With chill-inducing winds, shiver-worthy temperatures and the potential for harrowing winter storms, January keeps Americans in many states shut snuggly behind doors.
When winter’s at its harshest, even snow-loving kids and hard-core sportsmen duck indoors. But some people don’t have that option: their jobs require lots of time outside, no matter the weather. Think of the men and women who deliver your mail, read your utility meters and direct traffic during an emergency.
These all-weather workers have more than just uncomfortable chilliness or a case of the sniffles to avoid. Winter’s fury can seriously damage your health. Hypothermia, frostbite, chilblains [chill-blanes] and trench foot are some of the ailments caused by prolonged exposure to colder-than-normal temperatures, according to the national Centers for Disease Control and Prevention.
They can incite a variety of nasty health effects, ranging from disorientation to permanent skin damage, frozen body parts and, ultimately, death.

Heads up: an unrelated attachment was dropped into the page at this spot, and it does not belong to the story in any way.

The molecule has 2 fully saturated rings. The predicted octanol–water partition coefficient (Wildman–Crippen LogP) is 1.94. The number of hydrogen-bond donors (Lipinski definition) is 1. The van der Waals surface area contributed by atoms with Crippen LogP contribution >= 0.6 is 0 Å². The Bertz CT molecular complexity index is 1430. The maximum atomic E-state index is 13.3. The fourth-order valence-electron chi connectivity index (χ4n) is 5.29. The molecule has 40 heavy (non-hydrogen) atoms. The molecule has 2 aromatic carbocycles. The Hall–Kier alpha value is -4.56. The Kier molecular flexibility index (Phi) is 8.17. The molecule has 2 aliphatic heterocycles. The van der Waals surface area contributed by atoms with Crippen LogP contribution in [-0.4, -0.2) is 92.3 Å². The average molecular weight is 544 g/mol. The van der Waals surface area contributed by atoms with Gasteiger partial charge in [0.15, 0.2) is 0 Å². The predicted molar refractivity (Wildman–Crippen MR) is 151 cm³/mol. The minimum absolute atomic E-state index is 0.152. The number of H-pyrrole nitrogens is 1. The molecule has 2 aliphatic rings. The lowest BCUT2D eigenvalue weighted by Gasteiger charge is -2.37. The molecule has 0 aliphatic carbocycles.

So how can you outdoor workers stay healthy despite hazardous winter weather? Follow these tips from the CDC and start your safety efforts before the workday begins. Dress in layers you can remove or add as needed. Remember, you don’t want to get too hot while you’re working, either. Sweat dampens your clothes, making you colder later.
Bring coffee or hot cocoa to work in an insulated travel mug to help keep you warm for hours. Prepare a cold weather kit with chemical heat packs and extra socks, hats and gloves for days when you just can’t stop the chill. Most importantly, take regular breaks and warm up in a toasty car, your office or even a coffee shop. Make an agreement with other workers to look out for one another and check in frequently to make sure everyone’s OK.
Hang in there, outdoor workers. Winter won’t last forever.